Joe “Baby Face” Martin returns to the neighborhood with his henchman, Hunk. Martin is on the run because he is wanted for eight murders. He went out west to Colorado and had plastic surgery to make himself unrecognizable and thus give himself a chance to return home. Dave Collins is the only one who recognizes him after the plastic surgery. Martin is back to see his mother and the love of his life, Francey. His mother doesn’t want to have anything to do with him, and Francey is now a prostitute. When Martin hears what Francey is doing for a living, he spurns her. He expects forgiveness from his mother and chasteness from Francey, but he has nothing admirable to offer them in return.

Dave Collins doesn’t like what Baby Face Martin represents, and he warns Martin that he is no longer wanted in his old neighborhood. Martin doesn’t care what Dave thinks and plans a kidnapping with someone named Whitey. That plan ends in a shootout between Dave and Martin, and Dave shoots and critically wounds Martin. Martin eventually shoots a pursuing police officer, and other police officers shoot Martin dead.

Tommy Gordon, one of the Dead End Kids, helps his gang beat up Philip Griswald, a rich kid living in the new apartment building towering over their street. They steal Philip’s clothes and his watch. The boy’s father is brother to Judge Griswald, and he wants the boys, especially the gang leader (Tommy Gordon) to be held responsible. Spit (Leo Dorcey) rats on Tommy when he is caught by one of the local police officers. Tommy is caught, but while the boy’s father struggles with Tommy, Tommy takes out a knife and stabs the man. Tommy gets away and goes into hiding, and his sister Drina plans to run away with him. Dave Connell steps in a couple of times to help Tommy. He convinces Tommy to give up his knife when he threatens Spit with “the mark of the squealer” (a knife cut deep enough to leave a scar across the cheek). Then he convinces Tommy to turn himself in and throw himself on the mercy of the court. Drina is anxious about Tommy going to reform school, but Dave promises to use the reward money that he will get for finding Baby Face Martin to hire a good lawyer for Tommy.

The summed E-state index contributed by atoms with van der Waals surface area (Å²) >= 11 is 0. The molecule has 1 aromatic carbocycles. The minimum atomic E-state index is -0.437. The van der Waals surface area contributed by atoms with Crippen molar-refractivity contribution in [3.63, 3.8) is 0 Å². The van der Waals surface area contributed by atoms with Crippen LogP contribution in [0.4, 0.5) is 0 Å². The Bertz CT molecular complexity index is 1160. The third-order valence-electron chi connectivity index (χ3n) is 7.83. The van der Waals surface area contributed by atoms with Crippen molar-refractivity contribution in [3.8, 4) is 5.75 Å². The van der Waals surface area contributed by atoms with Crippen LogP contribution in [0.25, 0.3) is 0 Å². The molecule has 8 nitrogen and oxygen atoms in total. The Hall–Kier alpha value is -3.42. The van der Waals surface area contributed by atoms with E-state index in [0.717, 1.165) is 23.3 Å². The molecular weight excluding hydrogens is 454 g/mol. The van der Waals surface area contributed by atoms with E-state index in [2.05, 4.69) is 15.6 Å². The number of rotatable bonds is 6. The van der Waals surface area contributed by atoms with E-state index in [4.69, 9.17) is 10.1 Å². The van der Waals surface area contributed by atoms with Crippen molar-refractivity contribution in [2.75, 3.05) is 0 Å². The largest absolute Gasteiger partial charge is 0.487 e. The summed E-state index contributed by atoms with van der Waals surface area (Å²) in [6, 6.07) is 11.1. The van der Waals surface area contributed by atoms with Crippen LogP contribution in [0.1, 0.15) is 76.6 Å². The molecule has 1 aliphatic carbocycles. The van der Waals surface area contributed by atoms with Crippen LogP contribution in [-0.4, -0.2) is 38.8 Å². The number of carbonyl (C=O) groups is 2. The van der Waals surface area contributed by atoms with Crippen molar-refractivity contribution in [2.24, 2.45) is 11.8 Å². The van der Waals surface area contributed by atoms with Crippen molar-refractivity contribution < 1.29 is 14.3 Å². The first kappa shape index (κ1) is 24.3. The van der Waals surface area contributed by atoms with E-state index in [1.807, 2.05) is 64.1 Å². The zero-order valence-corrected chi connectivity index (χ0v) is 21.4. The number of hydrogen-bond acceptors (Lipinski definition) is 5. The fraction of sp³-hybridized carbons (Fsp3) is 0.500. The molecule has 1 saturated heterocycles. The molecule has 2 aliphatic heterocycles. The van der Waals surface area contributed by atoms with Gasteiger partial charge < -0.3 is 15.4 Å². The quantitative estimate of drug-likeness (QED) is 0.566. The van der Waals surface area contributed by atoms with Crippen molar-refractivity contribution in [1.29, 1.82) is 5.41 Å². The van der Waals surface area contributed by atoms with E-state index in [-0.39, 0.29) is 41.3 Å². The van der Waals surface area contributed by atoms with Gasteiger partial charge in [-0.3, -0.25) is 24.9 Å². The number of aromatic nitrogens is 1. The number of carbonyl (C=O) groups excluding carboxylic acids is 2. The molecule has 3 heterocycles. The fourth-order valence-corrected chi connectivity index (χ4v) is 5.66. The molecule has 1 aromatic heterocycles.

Dave Collins has the most important speech in the film, especially if you accept Dead End as social commentary. But Drina Gordon sees through his hypocrisy. Dave does care, but he has more than one reason for his concern:
Dave Collins: “What chance have they [the Dead End Kids] got against all this? They’ve gotta fight for a place to play, fight for a little something extra to eat, fight for everything. They get used to fighting. Enemies of society, it says in the papers. Why not? What have they got to be so friendly about?”
Drina Gordon: “It didn’t do those things to you.”
Dave: “Didn’t it? Well, it did enough to me, the other way. It made them accept it and get tough about it. It made me into a fool. I spent my life dreaming about tearing these places down. Well, I found out today. I saw myself and these rotten holes we live in through somebody else’s eyes. I wanted to tear them down with my fingers.”
Drina: “Yeah, you always talked about that—how you were going to tear all this down and all the other places like them. How you were going to build a decent world where people could live decent and be decent. But now you want them down just so she [Kay Burton] won’t see them ’cause they’re not pretty for her to see. All it means to you now is whether or not you get her. Well, go on and get her. And forget all this. And if you can forget, it’s all you were ever good for in the first place!”

I looked forward to seeing Dead End because it had an amazing list of actors. In addition, Lillian Helman, accomplished writer and Dashiell Hammiett’s partner, wrote the screenplay, which is based on a play by Sidney Kingsley and Norman Bel Geddes.

For more about Lillian Hellman, click on each item in the list below:

National Public Radio: Lillian Hellman: A “Difficult,” Vilified Woman

I have never seen the play or read the script, but I’m curious about it because it seems that the film is true to the original work. All of the action of a play would be limited by the stage; in Dead End, all of the action takes place at the end of one block, which also serves as the headquarters for the East 53rd Place gang. The gang members and their neighbors live in squalid tenements that abut the East River’s edge, but their neighborhood (and the gang’s territory) is being invaded, not by rival gangs but by the wealthy, who want views of the river and are willing to build luxurious apartment buildings next to tenements to claim the views as their own.

I wasn’t expecting comedy before I watched Dead End, but I was surprised at the complexity of the story and the themes that it presented. The Bowery Boys certainly traveled a long way from their first screen appearance in Dead End.

No comments:

Post a Comment